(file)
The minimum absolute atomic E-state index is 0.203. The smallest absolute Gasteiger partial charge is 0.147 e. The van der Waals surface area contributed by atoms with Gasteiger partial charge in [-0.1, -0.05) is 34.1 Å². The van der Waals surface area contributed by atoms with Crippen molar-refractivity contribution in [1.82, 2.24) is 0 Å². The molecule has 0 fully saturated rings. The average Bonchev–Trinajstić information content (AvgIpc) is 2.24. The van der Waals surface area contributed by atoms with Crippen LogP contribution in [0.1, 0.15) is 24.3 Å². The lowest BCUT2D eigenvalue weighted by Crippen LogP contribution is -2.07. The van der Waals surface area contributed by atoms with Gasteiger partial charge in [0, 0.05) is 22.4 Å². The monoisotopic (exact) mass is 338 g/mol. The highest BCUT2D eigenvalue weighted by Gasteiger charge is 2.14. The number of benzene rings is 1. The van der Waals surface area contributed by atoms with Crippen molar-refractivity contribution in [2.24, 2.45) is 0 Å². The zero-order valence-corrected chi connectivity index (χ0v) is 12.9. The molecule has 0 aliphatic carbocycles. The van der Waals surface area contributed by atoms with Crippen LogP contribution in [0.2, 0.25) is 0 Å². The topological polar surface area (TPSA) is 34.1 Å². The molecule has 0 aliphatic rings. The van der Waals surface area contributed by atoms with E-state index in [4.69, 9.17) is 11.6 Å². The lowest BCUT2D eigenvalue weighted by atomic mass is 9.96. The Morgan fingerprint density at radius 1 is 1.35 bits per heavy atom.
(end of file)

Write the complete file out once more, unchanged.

The minimum absolute atomic E-state index is 0.203. The smallest absolute Gasteiger partial charge is 0.147 e. The van der Waals surface area contributed by atoms with Gasteiger partial charge in [-0.1, -0.05) is 34.1 Å². The van der Waals surface area contributed by atoms with Crippen molar-refractivity contribution in [1.82, 2.24) is 0 Å². The molecule has 0 fully saturated rings. The average Bonchev–Trinajstić information content (AvgIpc) is 2.24. The van der Waals surface area contributed by atoms with Crippen LogP contribution in [0.1, 0.15) is 24.3 Å². The lowest BCUT2D eigenvalue weighted by Crippen LogP contribution is -2.07. The van der Waals surface area contributed by atoms with Gasteiger partial charge in [0, 0.05) is 22.4 Å². The monoisotopic (exact) mass is 338 g/mol. The highest BCUT2D eigenvalue weighted by Gasteiger charge is 2.14. The number of benzene rings is 1. The van der Waals surface area contributed by atoms with Crippen molar-refractivity contribution in [2.24, 2.45) is 0 Å². The zero-order valence-corrected chi connectivity index (χ0v) is 12.9. The molecule has 0 aliphatic carbocycles. The van der Waals surface area contributed by atoms with Crippen LogP contribution in [0.2, 0.25) is 0 Å². The topological polar surface area (TPSA) is 34.1 Å². The molecule has 0 aliphatic rings. The van der Waals surface area contributed by atoms with E-state index in [4.69, 9.17) is 11.6 Å². The lowest BCUT2D eigenvalue weighted by atomic mass is 9.96. The Morgan fingerprint density at radius 1 is 1.35 bits per heavy atom.